If HR professionals can communicate how the company’s culture serves the needs of engineers, it will help greatly with staffing. Tout cutting-edge technology being used, and outline opportunities available to learn within the position. Discuss perks your company has that no other company offers. Personalize and highlight the details about your company that line up with the candidate’s motivations.

Know the Candidate

Learn as much about the candidate as possible. In the interview, ask about their career goals and pose other questions that help you understand the candidate’s core motivations. Engineers are problem-solvers, and savvy HR professionals can appeal to this quality and stress the need for creative solutions within the company.

Finding and hiring engineers is not going to get any easier. Creating a search routine that has a broad reach will help funnel a continuous supply of qualified, interested candidates so that future openings are filled efficiently.

Use a Professional Recruiter

Not to boast, but we’re pretty good at what we do.

Hiring outside recruiters that specialize in connecting qualified engineers and technical staff to the companies that need that can really speed up the process. Recruiters are an excellent resource for finding both active and passive candidates, and can dramatically cut down your search time, save money, and eliminate a whole bunch of headaches.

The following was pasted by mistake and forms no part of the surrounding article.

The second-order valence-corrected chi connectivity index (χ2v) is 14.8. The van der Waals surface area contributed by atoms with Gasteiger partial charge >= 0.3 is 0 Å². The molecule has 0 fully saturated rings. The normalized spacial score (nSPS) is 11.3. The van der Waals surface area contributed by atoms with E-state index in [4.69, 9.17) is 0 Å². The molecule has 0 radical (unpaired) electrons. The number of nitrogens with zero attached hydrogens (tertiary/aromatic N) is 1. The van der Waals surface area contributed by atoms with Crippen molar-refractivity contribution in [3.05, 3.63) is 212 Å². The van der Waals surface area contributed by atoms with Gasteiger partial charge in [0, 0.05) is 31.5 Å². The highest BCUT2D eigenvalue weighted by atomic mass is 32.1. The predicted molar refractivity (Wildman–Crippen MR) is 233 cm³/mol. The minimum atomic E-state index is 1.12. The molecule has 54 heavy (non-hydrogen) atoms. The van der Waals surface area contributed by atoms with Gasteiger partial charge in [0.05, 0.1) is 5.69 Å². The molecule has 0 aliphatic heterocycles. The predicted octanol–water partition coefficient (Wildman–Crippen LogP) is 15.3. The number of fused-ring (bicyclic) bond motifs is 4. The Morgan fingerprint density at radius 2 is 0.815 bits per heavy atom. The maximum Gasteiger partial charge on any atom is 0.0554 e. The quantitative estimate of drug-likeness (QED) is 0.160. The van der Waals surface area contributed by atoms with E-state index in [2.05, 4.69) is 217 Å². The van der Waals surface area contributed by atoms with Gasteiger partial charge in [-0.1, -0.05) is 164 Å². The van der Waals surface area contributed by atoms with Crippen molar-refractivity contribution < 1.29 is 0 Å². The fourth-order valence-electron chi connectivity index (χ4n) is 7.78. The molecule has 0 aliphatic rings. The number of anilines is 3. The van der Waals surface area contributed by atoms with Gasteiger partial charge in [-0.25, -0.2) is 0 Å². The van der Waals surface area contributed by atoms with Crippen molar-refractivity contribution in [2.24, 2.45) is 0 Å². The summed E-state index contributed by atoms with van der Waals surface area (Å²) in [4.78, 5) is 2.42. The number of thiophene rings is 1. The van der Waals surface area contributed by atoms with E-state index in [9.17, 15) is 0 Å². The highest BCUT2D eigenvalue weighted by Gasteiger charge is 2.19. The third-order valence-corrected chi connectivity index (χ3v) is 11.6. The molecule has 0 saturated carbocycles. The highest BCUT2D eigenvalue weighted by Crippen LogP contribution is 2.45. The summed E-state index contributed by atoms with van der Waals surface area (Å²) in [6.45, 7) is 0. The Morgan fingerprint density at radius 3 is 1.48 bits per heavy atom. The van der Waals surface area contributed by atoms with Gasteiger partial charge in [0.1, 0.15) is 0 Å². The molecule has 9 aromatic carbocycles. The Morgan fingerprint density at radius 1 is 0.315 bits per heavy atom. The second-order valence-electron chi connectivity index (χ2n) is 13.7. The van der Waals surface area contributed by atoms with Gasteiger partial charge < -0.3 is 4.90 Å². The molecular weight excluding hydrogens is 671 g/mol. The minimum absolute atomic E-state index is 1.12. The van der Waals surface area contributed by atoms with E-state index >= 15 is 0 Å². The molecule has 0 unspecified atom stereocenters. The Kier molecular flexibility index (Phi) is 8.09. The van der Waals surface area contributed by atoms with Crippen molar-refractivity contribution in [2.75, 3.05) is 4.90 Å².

Oftentimes, the best recruiters will be those that have worked in your industry and understand your business model. Use specialized recruiters to get the inside angle to the best passive candidates and handpicked leaders for your organization.


  1. Great article! You were precisely correct when you stated that you need to look beyond a candidates resume to hire the right people! I also thought that you had great points in looking at blog articles. Thanks for the read. I look forward to coming back fore more articles like this one.

    1. Hi Jennifer,
      Thank you for stopping by. I hope you found some value in my blog posts. Are there any topics you’d like to see written in the future? Let me know how I can help! Please add me on LinkedIn. – Chris

  2. I couldn’t agree more! There is certainly a deeper narrative that drives some of the most powerful and specialized candidates. In today’s market, that analysis is an essential one.

    1. Hi Don, thank you for the feedback! Here in Colorado we are seeing such a small pool of available talent that all of the good candidates are no longer applying to job postings. Instead, they are getting 3 to 4 calls a week from recruiters (like me) trying to see if they’re interested in changing jobs. In my business we call it “passive recruiting” – it’s essentially asking folks that are not actively looking if they’d be interested in another company. My success rate tells me that pretty much all the really good candidates have already changed jobs, or have found that dream job, and are not seeking to make a move. It’s frustrating some days, but great for the overall labor market.